Mining exploration budgets are being reined in this year as companies struggle to raise capital to fund the search for new reserves to meet surging Chinese demand for commodities from copper to iron ore.

Big miners need new deposits to offset falling output at mines that were discovered in the previous boom of late 1970s and early 1980s. But these companies have tended in recent years to leave exploration largely to small companies, known as “juniors”, which are now struggling to raise equity funding to drill.

The industry’s junior companies, which largely raise funds in London and Toronto equity markets and account for about half the industry’s annual exploration spending, are suffering after a prolonged period of volatility damped investor interest in initial public offerings. The equity market has been shut for about nine months, say industry advisers, over a period when companies would usually be refilling their coffers for the next year’s exploration plans.

Some industry advisers also expect debt financing for projects to become more scarce, as beleaguered eurozone banks cut back on their lending. Metals Economics Group, a consultancy that publishes closely watched estimates on exploration, expects that spending will rise as little as 5-15 per cent this year, a sharp slowdown after 40-50 per cent rises over the past few years. The slowdown comes in spite of near record prices for metals and minerals.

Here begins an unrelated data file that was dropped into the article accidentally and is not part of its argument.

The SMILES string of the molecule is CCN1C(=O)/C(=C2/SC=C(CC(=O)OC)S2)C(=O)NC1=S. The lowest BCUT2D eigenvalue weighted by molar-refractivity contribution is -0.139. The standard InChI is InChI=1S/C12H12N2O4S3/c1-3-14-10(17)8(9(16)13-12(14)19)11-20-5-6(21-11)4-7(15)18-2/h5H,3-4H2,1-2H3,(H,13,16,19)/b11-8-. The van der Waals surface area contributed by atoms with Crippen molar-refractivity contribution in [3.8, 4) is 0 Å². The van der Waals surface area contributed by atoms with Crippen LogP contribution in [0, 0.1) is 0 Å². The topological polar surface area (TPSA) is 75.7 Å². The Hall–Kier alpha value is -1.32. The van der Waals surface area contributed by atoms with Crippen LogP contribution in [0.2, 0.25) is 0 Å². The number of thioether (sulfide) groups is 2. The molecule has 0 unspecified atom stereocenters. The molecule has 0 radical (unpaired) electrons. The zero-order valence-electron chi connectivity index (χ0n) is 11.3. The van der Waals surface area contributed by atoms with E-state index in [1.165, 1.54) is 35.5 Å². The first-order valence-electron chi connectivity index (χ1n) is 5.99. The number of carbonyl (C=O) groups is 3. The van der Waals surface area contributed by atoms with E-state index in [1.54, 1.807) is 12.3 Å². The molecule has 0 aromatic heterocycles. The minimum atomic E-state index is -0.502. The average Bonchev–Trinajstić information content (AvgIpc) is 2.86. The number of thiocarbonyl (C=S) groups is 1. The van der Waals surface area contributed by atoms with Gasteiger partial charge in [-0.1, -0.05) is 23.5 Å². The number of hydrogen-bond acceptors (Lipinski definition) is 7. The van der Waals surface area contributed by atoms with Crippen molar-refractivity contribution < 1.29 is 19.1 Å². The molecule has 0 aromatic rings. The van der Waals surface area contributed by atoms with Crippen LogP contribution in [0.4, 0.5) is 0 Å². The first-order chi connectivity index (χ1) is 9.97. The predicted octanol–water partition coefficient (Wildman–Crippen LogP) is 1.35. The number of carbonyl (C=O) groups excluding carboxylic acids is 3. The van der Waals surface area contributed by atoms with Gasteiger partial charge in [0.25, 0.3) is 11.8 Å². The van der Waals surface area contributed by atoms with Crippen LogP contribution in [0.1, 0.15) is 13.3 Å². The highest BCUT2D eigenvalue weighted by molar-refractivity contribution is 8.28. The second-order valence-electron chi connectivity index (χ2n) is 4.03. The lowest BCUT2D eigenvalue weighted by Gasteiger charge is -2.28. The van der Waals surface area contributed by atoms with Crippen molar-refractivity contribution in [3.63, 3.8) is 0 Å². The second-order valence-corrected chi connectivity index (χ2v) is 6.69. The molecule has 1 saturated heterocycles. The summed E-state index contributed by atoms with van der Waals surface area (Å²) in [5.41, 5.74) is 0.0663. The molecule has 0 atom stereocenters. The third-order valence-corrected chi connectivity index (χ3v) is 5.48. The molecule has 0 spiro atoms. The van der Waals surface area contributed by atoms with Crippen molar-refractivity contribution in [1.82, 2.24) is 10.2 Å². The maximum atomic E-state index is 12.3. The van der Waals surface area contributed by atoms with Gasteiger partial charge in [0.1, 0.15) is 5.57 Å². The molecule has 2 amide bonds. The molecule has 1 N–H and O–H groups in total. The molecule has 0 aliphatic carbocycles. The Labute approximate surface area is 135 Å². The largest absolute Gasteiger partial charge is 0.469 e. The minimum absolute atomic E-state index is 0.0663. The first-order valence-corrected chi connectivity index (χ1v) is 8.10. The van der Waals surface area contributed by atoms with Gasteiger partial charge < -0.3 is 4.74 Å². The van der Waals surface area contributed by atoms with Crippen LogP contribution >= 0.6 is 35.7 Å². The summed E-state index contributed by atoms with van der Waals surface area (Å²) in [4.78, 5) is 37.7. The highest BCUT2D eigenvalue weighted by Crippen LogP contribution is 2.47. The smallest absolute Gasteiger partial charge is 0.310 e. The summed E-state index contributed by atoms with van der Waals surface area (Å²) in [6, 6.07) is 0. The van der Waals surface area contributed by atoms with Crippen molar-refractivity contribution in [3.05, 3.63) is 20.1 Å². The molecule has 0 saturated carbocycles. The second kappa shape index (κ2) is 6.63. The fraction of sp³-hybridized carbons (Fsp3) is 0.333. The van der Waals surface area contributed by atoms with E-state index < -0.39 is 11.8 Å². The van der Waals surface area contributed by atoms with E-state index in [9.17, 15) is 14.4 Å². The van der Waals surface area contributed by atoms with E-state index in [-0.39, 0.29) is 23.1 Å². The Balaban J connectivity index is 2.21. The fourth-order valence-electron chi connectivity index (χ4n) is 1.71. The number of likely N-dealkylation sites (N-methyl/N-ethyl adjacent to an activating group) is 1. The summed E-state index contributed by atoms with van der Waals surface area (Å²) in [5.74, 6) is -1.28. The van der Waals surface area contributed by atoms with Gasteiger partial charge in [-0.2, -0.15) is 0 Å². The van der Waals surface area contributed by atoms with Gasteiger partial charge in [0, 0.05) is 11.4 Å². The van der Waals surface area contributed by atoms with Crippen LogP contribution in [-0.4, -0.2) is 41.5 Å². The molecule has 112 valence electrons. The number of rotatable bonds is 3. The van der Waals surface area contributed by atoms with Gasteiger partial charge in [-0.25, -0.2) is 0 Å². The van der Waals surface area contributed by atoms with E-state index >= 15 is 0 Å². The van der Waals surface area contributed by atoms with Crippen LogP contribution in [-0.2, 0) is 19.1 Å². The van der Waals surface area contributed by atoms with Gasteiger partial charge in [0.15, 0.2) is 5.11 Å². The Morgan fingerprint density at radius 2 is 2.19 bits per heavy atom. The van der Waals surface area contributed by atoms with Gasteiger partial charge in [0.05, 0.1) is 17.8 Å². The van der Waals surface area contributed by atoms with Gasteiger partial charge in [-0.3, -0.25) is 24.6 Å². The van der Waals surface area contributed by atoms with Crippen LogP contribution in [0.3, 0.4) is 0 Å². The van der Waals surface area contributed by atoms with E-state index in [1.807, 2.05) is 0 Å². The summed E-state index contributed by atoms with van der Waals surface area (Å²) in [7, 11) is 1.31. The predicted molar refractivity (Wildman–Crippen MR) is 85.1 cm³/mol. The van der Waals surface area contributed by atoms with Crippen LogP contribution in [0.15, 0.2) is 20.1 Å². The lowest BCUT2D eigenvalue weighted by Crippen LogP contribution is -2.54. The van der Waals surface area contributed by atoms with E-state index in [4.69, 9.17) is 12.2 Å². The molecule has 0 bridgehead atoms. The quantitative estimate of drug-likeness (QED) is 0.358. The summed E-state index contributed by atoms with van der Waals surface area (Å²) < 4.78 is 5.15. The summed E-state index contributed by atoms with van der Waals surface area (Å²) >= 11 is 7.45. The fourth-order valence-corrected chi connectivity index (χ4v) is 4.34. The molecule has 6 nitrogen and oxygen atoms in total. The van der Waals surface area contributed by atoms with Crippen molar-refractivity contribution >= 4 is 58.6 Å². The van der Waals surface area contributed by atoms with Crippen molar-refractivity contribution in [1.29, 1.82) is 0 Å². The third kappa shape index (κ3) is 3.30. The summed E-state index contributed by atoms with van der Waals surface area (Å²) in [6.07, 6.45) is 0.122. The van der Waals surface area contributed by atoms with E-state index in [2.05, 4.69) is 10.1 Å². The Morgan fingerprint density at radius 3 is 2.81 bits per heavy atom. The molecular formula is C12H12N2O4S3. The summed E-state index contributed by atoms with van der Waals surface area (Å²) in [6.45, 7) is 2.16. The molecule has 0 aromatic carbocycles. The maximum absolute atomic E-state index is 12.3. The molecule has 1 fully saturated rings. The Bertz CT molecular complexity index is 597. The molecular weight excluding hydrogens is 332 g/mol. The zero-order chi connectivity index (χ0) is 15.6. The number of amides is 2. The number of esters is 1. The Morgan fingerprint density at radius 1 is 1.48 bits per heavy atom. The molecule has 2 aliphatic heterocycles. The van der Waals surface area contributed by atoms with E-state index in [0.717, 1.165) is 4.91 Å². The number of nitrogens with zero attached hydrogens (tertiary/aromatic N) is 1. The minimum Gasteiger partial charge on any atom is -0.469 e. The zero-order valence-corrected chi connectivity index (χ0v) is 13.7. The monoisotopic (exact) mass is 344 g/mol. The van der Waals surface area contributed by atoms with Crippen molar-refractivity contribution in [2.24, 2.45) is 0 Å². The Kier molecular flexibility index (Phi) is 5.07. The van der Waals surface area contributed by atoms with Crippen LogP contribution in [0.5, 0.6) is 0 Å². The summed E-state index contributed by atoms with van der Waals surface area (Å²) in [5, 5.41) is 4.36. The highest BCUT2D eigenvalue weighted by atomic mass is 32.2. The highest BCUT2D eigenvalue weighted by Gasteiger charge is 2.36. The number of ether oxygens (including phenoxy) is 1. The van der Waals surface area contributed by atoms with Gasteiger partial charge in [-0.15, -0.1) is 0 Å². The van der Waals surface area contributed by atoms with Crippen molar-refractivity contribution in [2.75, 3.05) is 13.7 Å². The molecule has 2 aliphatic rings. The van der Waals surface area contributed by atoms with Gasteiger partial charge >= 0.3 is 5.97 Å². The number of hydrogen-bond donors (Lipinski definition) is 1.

“Bigger companies should increase spending but they have largely abdicated responsibility to the juniors. That used to be a symbiotic relationship but the model has not been working very well in recent years,” said Paul Wright, chief executive of Eldorado Gold.

Exploration spending in the industry rose sharply last year, according to Metals Economics Group. Expenditure jumped nearly 50 per cent to about $18.2bn – more than doubling from the recent low in 2009 in the depths of the financial crisis.

While cost increases have played a part – with drilling costs estimated to be rising at between 7 per cent and 10 per cent a year – expenditure was also buoyed by strong market conditions which helped junior companies raise $7.4bn in the final quarter of 2010 and the first half of last year. However, the IPO market closed to new issues in the middle of last year and has stayed that way since.

“It is a very difficult, challenging market,” said one industry adviser.

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